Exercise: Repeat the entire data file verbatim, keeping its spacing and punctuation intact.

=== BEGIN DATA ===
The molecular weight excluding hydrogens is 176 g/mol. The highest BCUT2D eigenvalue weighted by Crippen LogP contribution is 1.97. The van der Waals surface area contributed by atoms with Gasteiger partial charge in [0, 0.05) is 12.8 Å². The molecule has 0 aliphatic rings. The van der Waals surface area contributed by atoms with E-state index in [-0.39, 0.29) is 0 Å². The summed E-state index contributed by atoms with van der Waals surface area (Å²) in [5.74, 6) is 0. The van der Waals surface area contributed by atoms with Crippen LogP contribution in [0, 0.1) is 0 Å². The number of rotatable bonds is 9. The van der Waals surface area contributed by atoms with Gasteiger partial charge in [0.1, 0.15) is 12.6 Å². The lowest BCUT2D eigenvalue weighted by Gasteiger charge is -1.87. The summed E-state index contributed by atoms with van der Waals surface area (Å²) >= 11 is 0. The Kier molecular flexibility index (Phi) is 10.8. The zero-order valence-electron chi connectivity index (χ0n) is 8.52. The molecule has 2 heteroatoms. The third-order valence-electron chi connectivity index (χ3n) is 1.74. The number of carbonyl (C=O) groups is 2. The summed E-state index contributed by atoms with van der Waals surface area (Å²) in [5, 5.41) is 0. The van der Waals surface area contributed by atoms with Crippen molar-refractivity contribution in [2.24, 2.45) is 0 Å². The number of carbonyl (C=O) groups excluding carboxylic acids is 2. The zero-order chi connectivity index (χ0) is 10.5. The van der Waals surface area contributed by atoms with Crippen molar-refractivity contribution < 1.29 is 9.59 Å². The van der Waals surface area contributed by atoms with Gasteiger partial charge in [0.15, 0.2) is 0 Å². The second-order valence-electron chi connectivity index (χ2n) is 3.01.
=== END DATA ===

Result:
The molecular weight excluding hydrogens is 176 g/mol. The highest BCUT2D eigenvalue weighted by Crippen LogP contribution is 1.97. The van der Waals surface area contributed by atoms with Gasteiger partial charge in [0, 0.05) is 12.8 Å². The molecule has 0 aliphatic rings. The van der Waals surface area contributed by atoms with E-state index in [-0.39, 0.29) is 0 Å². The summed E-state index contributed by atoms with van der Waals surface area (Å²) in [5.74, 6) is 0. The van der Waals surface area contributed by atoms with Crippen LogP contribution in [0, 0.1) is 0 Å². The number of rotatable bonds is 9. The van der Waals surface area contributed by atoms with Gasteiger partial charge in [0.1, 0.15) is 12.6 Å². The lowest BCUT2D eigenvalue weighted by Gasteiger charge is -1.87. The summed E-state index contributed by atoms with van der Waals surface area (Å²) >= 11 is 0. The Kier molecular flexibility index (Phi) is 10.8. The zero-order valence-electron chi connectivity index (χ0n) is 8.52. The molecule has 2 heteroatoms. The third-order valence-electron chi connectivity index (χ3n) is 1.74. The number of carbonyl (C=O) groups is 2. The summed E-state index contributed by atoms with van der Waals surface area (Å²) in [5, 5.41) is 0. The van der Waals surface area contributed by atoms with Crippen molar-refractivity contribution in [2.24, 2.45) is 0 Å². The number of carbonyl (C=O) groups excluding carboxylic acids is 2. The zero-order chi connectivity index (χ0) is 10.5. The van der Waals surface area contributed by atoms with Crippen molar-refractivity contribution < 1.29 is 9.59 Å². The van der Waals surface area contributed by atoms with Gasteiger partial charge in [0.15, 0.2) is 0 Å². The second-order valence-electron chi connectivity index (χ2n) is 3.01.